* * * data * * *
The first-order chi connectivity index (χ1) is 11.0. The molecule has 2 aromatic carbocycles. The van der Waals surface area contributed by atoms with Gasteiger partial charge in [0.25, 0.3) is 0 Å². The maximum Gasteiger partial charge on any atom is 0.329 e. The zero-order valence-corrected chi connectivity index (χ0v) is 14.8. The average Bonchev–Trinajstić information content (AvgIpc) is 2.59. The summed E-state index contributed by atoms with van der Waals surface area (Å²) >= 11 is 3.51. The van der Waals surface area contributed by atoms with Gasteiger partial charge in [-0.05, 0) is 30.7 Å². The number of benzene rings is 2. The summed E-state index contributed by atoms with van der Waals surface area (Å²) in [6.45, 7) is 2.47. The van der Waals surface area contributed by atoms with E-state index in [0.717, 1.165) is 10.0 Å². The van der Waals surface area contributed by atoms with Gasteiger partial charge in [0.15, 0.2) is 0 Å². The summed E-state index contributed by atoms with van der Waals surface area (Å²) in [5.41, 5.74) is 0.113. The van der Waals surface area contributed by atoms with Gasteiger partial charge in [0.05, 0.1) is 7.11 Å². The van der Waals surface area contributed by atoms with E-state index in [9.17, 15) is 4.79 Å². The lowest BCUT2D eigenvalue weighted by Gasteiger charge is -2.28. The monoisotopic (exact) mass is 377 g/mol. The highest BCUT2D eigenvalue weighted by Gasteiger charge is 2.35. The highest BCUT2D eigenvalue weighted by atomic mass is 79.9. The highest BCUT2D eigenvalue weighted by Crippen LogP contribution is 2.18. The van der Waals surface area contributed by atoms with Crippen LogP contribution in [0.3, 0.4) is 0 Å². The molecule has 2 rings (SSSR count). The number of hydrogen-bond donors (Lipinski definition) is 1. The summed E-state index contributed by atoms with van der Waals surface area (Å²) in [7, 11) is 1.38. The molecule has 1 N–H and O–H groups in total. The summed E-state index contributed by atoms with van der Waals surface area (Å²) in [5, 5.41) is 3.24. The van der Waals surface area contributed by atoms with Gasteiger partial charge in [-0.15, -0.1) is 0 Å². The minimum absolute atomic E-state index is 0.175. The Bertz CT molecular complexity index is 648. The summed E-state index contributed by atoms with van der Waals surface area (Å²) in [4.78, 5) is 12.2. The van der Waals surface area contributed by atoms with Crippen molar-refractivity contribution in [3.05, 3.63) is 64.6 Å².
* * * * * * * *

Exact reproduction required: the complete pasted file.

The first-order chi connectivity index (χ1) is 11.0. The molecule has 2 aromatic carbocycles. The van der Waals surface area contributed by atoms with Gasteiger partial charge in [0.25, 0.3) is 0 Å². The maximum Gasteiger partial charge on any atom is 0.329 e. The zero-order valence-corrected chi connectivity index (χ0v) is 14.8. The average Bonchev–Trinajstić information content (AvgIpc) is 2.59. The summed E-state index contributed by atoms with van der Waals surface area (Å²) >= 11 is 3.51. The van der Waals surface area contributed by atoms with Gasteiger partial charge in [-0.05, 0) is 30.7 Å². The number of benzene rings is 2. The summed E-state index contributed by atoms with van der Waals surface area (Å²) in [6.45, 7) is 2.47. The van der Waals surface area contributed by atoms with E-state index in [0.717, 1.165) is 10.0 Å². The van der Waals surface area contributed by atoms with Gasteiger partial charge in [0.15, 0.2) is 0 Å². The summed E-state index contributed by atoms with van der Waals surface area (Å²) in [5.41, 5.74) is 0.113. The van der Waals surface area contributed by atoms with Gasteiger partial charge in [0.05, 0.1) is 7.11 Å². The van der Waals surface area contributed by atoms with E-state index in [9.17, 15) is 4.79 Å². The lowest BCUT2D eigenvalue weighted by Gasteiger charge is -2.28. The monoisotopic (exact) mass is 377 g/mol. The highest BCUT2D eigenvalue weighted by Gasteiger charge is 2.35. The highest BCUT2D eigenvalue weighted by atomic mass is 79.9. The highest BCUT2D eigenvalue weighted by Crippen LogP contribution is 2.18. The van der Waals surface area contributed by atoms with Crippen LogP contribution in [0.3, 0.4) is 0 Å². The molecule has 2 rings (SSSR count). The number of hydrogen-bond donors (Lipinski definition) is 1. The summed E-state index contributed by atoms with van der Waals surface area (Å²) in [7, 11) is 1.38. The molecule has 1 N–H and O–H groups in total. The summed E-state index contributed by atoms with van der Waals surface area (Å²) in [5, 5.41) is 3.24. The van der Waals surface area contributed by atoms with Gasteiger partial charge in [-0.15, -0.1) is 0 Å². The minimum absolute atomic E-state index is 0.175. The Bertz CT molecular complexity index is 648. The summed E-state index contributed by atoms with van der Waals surface area (Å²) in [4.78, 5) is 12.2. The van der Waals surface area contributed by atoms with Crippen molar-refractivity contribution in [3.05, 3.63) is 64.6 Å².